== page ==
Easter Week by Paolo Di Leo

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Christmas, which marks the birth of Jesus Christ, is known and celebrated in many countries, even where Christianity is not the main religion. However, it is not Christmas that is the most important liturgical event in Christianity, but Easter. During the Easter week, Christians commemorate the Passion – the arrival in Jerusalem, trial and death of Jesus Christ – and his resurrection, which is the pivot of the Christian faith.


The icon of Resurrection

A Christian Celebration
Easter begins on Palm Sunday, when Jesus entered Jerusalem and was welcomed by the Jews as the Messiah with the waving of palm branches. The most important days of the Holy Week, following Palm Sunday and leading up to the Sunday of resurrection , are: Maundy Thursday, Good Friday and Holy Saturday.


The entrance of Jesus in Jerusalem, cathedral of Monreale, Italy

Maundy Thursday commemorates the Last Supper, in which the disciples of Jesus were gathered and Jesus instituted the Eucharist i.e. thanksgiving represented by the sacrifice of Jesus Christ’s body and blood in the form of bread and wine.


The Last Supper, Juan de Juánes (1560)

Good Friday marks the trial and death of Jesus on the cross, which became the symbol of Christianity. It is the only day of the Christian liturgical year in which the Eucharist is not celebrated. In the Catholic Church, the Tenebrae, Darkness, is sung in memory of Jesus’ passing. Here are two video links, the first to the Gregorian Popule meus, and the second to De Victoria’s Responsoria de Tenebris:

The end of Holy Saturday is the most important celebration of the Christian liturgical year: the mass to celebrate the resurrection of Jesus Christ. In the Catholic and Orthodox Churches, the celebration begins around 11pm and at midnight the resurrection is announced. The congregation gathers in the dark until the Easter hymn is sung and candles are lit from one person to another, starting from the priest at the announcement of resurrection. Bells are rung at the announcement to mark the end of the three-day silence and the hymns Exultet (Let the Angels Exult) and Christós anésti (Christ is Risen) are sung in the Catholic Church and Orthodox Church respectively.

The Crucifixion, Andrea Mantegna

The Crucifixion, Andrea Mantegna

On Easter Sunday morning, the Catholic Church also celebrates the mass missa in albis, during which the resurrection is again remembered. The hymn Victimae Paschali (To Passover Victim) is sung, in which Jesus Christ’s defeating death and appearance at the tomb to Mary of Magdalene and the women are remembered.

Cultural Roots of Easter

Miniature of the Jewish Passover from a Medieval Jewish Bible

Miniature of the Jewish Passover from a Medieval Jewish Bible

Easter, which marks the day of salvation for Christians, has its roots in Jewish Passover, the Pesah. As the name suggests, Passover honours the passage of the Jews from Egypt, where they were slaves, to the Promised Land, under the guidance of Moses. Their passage of salvation was described in the book of Exodus: it begins after the night that God ordered the Jews to mark their doors with the blood of sacrificed male lambs. That night, every first male born in the land of Egypt was struck with death, but the Jewish homes with marked doors were spared. For the Jews, this is their most important festival of the year.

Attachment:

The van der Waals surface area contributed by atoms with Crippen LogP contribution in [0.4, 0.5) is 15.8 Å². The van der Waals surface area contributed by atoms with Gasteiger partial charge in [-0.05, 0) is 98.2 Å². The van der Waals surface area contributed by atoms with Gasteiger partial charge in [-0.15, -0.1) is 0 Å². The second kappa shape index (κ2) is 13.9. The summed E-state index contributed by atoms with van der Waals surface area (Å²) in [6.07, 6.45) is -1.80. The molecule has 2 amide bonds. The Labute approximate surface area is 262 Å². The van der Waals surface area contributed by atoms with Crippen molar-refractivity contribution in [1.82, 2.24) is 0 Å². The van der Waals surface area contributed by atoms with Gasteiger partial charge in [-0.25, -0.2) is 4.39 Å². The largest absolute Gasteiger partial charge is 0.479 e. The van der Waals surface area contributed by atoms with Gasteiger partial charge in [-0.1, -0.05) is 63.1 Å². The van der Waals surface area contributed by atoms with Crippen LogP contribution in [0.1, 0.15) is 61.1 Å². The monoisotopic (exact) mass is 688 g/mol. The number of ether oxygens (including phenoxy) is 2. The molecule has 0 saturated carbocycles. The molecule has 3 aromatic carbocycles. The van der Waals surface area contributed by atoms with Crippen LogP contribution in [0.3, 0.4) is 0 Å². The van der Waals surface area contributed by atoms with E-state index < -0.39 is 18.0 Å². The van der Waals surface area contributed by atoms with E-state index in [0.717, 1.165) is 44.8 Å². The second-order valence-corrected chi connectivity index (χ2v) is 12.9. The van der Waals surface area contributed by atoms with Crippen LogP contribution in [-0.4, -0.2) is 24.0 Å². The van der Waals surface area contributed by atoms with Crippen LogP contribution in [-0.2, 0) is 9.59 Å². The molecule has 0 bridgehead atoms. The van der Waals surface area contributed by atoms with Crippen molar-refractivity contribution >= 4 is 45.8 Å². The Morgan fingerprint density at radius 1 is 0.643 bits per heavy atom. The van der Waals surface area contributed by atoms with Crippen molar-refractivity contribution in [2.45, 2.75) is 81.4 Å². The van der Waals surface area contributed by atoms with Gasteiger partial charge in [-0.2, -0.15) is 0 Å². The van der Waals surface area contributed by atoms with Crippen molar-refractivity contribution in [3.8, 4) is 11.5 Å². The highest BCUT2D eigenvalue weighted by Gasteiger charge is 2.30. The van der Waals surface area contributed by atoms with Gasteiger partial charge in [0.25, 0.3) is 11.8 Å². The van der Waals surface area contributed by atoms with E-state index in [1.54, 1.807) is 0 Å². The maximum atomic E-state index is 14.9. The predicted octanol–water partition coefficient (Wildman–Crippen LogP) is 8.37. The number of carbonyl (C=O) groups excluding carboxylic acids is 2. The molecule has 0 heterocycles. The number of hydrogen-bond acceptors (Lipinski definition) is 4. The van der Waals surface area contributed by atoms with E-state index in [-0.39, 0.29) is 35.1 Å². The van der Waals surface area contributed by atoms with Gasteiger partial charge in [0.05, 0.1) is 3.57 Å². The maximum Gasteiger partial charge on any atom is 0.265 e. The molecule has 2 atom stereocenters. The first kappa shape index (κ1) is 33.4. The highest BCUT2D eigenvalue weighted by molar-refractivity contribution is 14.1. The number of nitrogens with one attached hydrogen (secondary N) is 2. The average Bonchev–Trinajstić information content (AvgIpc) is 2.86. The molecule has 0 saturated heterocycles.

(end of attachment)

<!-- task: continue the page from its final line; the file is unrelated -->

Jesus suffered and died during the celebration of Passover. For Christians, the Passover was a prefiguration of the sacrifice of Jesus Christ, allegorically known as the Lamb of God. Easter honours the passage to freedom from slavery of sin and death through the sacrifice and resurrection of Jesus Christ.

In all non-Germanic languages i.e. in Latin, Greek and Slavic languages, the name of Easter comes from the Hebrew Pesah and is referred to as Pascha. In German and English, on the other hand, the name comes from an ancient pagan goddess of spring, Eastre, whose festival was held in mid-April. The Christian festival overlapped with and adapted the pre-existing pagan festival with a new meaning.

This is a common situation: Christianity did not appear in a void but in a world already characterised by certain beliefs and traditions. Thus, traces of pre-existing pagan cults remains in Christian festivals. In Southern Italy, for example, there is the tradition to decorate the altar on Maundy Thursday with the buds of cereals that have been left to grow in darkness for forty days. These buds are called sepolcri (sepulchres). A week after Easter, these buds are sown in the fields as a blessing. This tradition is a remnant of the Gardens of Adonis, a pagan deity whose death and resurrection marked the end of winter and the beginning of spring.

Photo of Sepolcri, taken from www.sanfrancescodipaolalamezia.it

Photo of Sepolcri, taken from www.sanfrancescodipaolalamezia.it

Similarly, hard-boiled and painted Easter eggs developed from an ancient religion, Orphism. Orphics believed that everything came from the egg, and on the egg everything subsists. For Christians, the egg became a symbol of indestructability of life and constant regeneration, just as Jesus Christ was resurrected from death to eternal life.

About The Author

Dr Paolo Di Leo has been a lecturer at HASS since 2013. He conducts research on Neo-Platonism through the works of Plotinus, St. Augustine and Martin Heidegger. He teaches the Humanities Core curriculum, and developed the elective The Question of Being. He leads a team of SUTD students on an annual trip to Florence in Italy to explore the history of Renaissance architecture and urban design.